This cyclical nature of yin and yang, the opposing forces of change in the universe, mean several things. First, that all phenomena change into their opposites in an eternal cycle of reversal. Second, since the one principle produces the other, all phenomena have within them the seeds of their opposite state, that is, sickness has the seeds of health, health contains the seeds of sickness, wealth contains the seeds of poverty, etc. Third, even though an opposite may not be seen to be present, since one principle produces the other, no phenomenon is completely devoid of its opposite state. One is never really healthy since health contains the principle of its opposite, sickness. This is called "presence in absence." Once you have this principle down, the particular Chinese view as expressed in literature,
In India the theory of the three elements in the Chândogya Upanishad led to the theory of the three forces, the gunas, and to the later theory of five elements. In China, the theory of five elements coexisted early with the theory of two forces: yin1 and yáng. In the Spring and Autumn Period there was actually a Yin and Yang School. Later its theories were accepted by nearly everyone, but especially by Taoism. The implications of the theory are displayed in the great book of divination, the I Ching, the "Book of Changes."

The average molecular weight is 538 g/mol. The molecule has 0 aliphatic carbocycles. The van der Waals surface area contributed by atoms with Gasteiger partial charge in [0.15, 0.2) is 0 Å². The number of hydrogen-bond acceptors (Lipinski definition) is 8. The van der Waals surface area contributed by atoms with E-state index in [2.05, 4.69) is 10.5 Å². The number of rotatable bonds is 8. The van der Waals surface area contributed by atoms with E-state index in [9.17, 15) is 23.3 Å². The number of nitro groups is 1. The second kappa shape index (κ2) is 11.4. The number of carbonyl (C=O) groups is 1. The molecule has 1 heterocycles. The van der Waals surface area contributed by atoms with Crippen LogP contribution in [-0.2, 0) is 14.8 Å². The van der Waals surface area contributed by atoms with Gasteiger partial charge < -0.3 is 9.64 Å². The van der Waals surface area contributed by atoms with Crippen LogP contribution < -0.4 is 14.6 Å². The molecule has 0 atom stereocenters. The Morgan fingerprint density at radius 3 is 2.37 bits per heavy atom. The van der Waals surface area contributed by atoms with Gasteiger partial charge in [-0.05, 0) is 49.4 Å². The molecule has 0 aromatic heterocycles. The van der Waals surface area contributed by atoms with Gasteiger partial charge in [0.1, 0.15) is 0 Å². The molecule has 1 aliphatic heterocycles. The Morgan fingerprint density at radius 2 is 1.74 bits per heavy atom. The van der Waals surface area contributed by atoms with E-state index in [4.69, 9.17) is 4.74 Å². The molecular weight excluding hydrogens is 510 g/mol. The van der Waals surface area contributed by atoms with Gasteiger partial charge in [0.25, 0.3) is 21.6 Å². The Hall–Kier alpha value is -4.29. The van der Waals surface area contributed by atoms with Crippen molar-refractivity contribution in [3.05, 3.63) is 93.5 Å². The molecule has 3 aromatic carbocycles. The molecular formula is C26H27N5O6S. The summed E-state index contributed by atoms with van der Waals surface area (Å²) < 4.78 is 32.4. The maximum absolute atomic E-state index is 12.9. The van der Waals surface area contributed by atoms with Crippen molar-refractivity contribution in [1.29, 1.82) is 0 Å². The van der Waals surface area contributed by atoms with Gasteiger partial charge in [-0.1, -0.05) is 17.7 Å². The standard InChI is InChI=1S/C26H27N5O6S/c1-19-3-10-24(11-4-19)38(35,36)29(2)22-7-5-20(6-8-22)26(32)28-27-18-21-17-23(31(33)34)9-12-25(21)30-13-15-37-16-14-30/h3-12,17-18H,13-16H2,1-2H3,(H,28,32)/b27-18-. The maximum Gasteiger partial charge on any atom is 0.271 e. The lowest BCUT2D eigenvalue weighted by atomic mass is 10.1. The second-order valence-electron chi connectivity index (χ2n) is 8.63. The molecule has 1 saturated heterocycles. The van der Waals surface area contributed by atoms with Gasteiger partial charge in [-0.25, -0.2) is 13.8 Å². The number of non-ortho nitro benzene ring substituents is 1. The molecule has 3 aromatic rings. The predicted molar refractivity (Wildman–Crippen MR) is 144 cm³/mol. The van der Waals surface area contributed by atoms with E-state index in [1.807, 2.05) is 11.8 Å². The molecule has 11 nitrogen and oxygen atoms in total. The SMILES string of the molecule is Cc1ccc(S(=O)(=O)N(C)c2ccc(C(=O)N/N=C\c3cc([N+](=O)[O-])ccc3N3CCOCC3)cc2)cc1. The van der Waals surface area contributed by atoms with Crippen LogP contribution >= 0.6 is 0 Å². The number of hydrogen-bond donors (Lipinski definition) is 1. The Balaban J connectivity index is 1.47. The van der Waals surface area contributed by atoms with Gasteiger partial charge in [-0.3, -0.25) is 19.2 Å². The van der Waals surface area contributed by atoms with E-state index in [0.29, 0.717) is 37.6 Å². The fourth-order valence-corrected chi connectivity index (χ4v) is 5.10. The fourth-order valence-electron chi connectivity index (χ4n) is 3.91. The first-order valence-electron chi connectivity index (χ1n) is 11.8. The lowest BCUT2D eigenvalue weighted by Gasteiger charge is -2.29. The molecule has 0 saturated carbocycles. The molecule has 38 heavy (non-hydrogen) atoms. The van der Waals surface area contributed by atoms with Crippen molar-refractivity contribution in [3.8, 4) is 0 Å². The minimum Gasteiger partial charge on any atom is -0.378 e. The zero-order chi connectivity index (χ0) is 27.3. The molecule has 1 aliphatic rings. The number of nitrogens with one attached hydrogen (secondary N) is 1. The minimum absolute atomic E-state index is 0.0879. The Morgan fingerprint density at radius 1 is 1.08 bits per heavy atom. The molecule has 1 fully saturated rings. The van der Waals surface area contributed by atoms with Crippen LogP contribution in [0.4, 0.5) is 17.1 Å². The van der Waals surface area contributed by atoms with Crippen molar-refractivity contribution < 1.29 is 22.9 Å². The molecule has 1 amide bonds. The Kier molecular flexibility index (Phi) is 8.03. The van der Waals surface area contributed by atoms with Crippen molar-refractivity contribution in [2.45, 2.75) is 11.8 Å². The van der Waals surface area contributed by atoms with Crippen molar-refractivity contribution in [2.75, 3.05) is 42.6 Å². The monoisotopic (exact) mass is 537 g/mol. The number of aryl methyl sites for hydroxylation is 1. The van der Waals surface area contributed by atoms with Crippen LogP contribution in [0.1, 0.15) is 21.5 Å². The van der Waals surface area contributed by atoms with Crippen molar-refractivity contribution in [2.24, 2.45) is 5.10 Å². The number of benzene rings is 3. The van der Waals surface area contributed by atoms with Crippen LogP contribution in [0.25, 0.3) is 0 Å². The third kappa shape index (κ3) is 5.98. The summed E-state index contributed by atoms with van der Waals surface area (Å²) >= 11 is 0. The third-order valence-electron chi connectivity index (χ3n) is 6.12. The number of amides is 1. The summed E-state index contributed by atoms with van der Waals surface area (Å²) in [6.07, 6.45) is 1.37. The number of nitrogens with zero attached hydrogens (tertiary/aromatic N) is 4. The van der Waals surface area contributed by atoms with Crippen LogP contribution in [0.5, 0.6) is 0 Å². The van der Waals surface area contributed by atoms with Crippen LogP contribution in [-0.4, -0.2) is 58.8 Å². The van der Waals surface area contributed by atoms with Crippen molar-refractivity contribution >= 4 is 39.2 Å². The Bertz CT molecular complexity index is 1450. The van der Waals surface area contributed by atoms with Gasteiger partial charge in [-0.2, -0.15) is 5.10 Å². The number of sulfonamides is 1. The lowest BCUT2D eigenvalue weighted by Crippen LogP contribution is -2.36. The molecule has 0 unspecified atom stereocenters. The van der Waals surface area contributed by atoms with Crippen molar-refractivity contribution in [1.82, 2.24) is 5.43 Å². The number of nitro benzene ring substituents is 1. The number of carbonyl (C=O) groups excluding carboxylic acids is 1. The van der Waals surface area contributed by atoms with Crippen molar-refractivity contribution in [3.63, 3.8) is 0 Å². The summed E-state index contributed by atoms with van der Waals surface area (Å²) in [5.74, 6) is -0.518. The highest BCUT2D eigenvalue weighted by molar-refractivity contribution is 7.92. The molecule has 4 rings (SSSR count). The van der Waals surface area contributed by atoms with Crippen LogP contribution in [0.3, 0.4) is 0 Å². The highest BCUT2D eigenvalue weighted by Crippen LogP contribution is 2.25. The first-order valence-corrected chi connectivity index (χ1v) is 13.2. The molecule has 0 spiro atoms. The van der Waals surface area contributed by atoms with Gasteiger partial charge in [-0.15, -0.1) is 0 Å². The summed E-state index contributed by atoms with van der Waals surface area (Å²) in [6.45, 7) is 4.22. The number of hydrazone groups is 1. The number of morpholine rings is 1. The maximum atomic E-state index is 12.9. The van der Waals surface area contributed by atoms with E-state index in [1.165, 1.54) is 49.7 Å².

Yin originally meant "shady, secret, dark, mysterious, cold." It thus could mean the shaded, north side of a mountain or the shaded, south bank of a river. Yang in turn meant "clear, bright, the sun, heat," the opposite of yin and so the lit, south side of a mountain or the lit, north bank of a river. From these basic opposites, a complete system of opposites was elaborated. Yin represents everything about the world that is dark, hidden, passive, receptive, yielding, cool, soft, and feminine. Yang represents everything about the world that is illuminated, evident, active, aggressive, controlling, hot, hard, and masculine. Everything in the world can be identified with either yin or yang. Earth is the ultimate yin object. Heaven is the ultimate yang object. Of the two basic Chinese "Ways," Confucianism is identified with the yang aspect, Taoism with the yin aspect.
Although it is correct to see yin as feminine and yang as masculine, everything in the world is really a mixture of the two, which means that female beings may actually be mostly yang and male beings may actually be mostly yin. Because of that, things that we might expect to be female or male because they clearly represent yin or yang, may turn out to be the opposite instead.
Taoism takes the doctrine of yin and yang, and includes it in its own theory of change. Like Anaximander and Heraclitus, Taoism sees all change as one opposite replacing the other. The familiar diagram of Yin and Yang flowing into each other, the earliest attested example of which, strangely enough, occurs on a Roman shield illustrated in the fifth century Notitia Dignitatum, also illustrates, with interior dots, the idea that each force contains the seed of the other, so that they do not merely replace each other but actually become each other.